He has been charged by the US Department of Justice with conspiracy to commit computer intrusion in violation of the Computer Fraud and Abuse Act, alleging that the publisher tried, but failed, to assist whistleblower Chelsea Manning in cracking a password that would have allowed her to obscure her identity when accessing secret information on a Department of Defense computer network.
The charge stems from unpublished webchat logs allegedly in the possession of the US government between Manning and an individual within WikiLeaks who went under the pseudonym “Ox” and “preassociation,” which the government alleges was Assange. On the basis of the conversations in these secret logs, the government claims Assange sought to enter in to a criminal conspiracy with Manning to “collaborate on the acquisition and dissemination of the classified records.”
The Electronic Frontier Foundation released a statement declaring that Assange’s indictment was “at root, an attack on the publication of leaked material and the most recent act in an almost decade-long effort to punish a whistleblower and the publisher of her leaked material… if Assange is indeed extradited, the government can issue superseding indictments. It should not do so. Leaks are a vital part of the free flow of information that is essential to our democracy. Reporting on leaked materials, including reporting on classified information, is an essential role of American journalism.”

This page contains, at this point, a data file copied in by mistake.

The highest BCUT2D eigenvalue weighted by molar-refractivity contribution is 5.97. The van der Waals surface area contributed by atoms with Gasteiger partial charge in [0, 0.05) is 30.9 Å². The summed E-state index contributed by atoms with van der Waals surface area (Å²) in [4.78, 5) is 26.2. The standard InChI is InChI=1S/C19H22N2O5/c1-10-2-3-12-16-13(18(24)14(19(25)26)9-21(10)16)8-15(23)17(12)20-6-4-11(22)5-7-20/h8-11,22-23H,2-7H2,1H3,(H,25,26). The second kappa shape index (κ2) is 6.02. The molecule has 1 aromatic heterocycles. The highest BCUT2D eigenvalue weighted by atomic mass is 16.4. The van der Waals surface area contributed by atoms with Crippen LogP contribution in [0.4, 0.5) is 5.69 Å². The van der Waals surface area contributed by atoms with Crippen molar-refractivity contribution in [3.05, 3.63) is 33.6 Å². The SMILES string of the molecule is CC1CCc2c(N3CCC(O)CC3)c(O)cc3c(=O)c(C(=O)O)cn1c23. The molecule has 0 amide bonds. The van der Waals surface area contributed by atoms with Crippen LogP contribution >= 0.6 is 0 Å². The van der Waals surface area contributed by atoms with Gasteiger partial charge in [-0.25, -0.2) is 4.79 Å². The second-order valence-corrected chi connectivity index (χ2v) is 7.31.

Manning leaked a massive trove of secret information exposing US war crimes in Iraq and Afghanistan to WikiLeaks in 2010, including the infamous Collateral Murder video, which shows a helicopter gunship attack in Baghdad that killed at least 12 civilians, including 2 Reuters journalists. The documents WikiLeaks published were published by news outlets all over the world, including the New York Times and the Guardian.
Massimo Moratti, Amnesty International’s deputy director for research in Europe, released a statement demanding that the UK refuse to extradite “or send in any other manner” Assange to the United States, as he confronts “a very real risk that he could face human rights violations, including detention conditions that would violate the absolute prohibition of torture and other ill-treatment and an unfair trial followed by possible execution, due to his work with WikiLeaks.”
The UK government’s assurance to the Moreno government that Assange would not be extradited to a country where he could be tortured or face the death penalty is worthless.
While the conspiracy charge could bring a maximum five-year prison sentence, it cannot be ruled out that the US government has additional indictments waiting to be unsealed once Assange is in US custody, including on espionage charges that carry the death penalty. The Obama administration subjected Manning to torture through solitary confinement, driving her to attempt suicide on multiple occasions.
Manning has been in jail since March 8 in Alexandria, Virginia after she refused to testify before a grand jury convened to bring trumped-up charges against Assange. Her imprisonment has included 28 days in solitary confinement. Her attorneys filed an appeal Thursday based on the unsealing of the charge against Assange, arguing that compelling her to testify would have been “duplicative of evidence already in the possession of the grand jury.” Furthermore, this proved that her continued detention was not coercive but “purely punitive,” in violation of the law.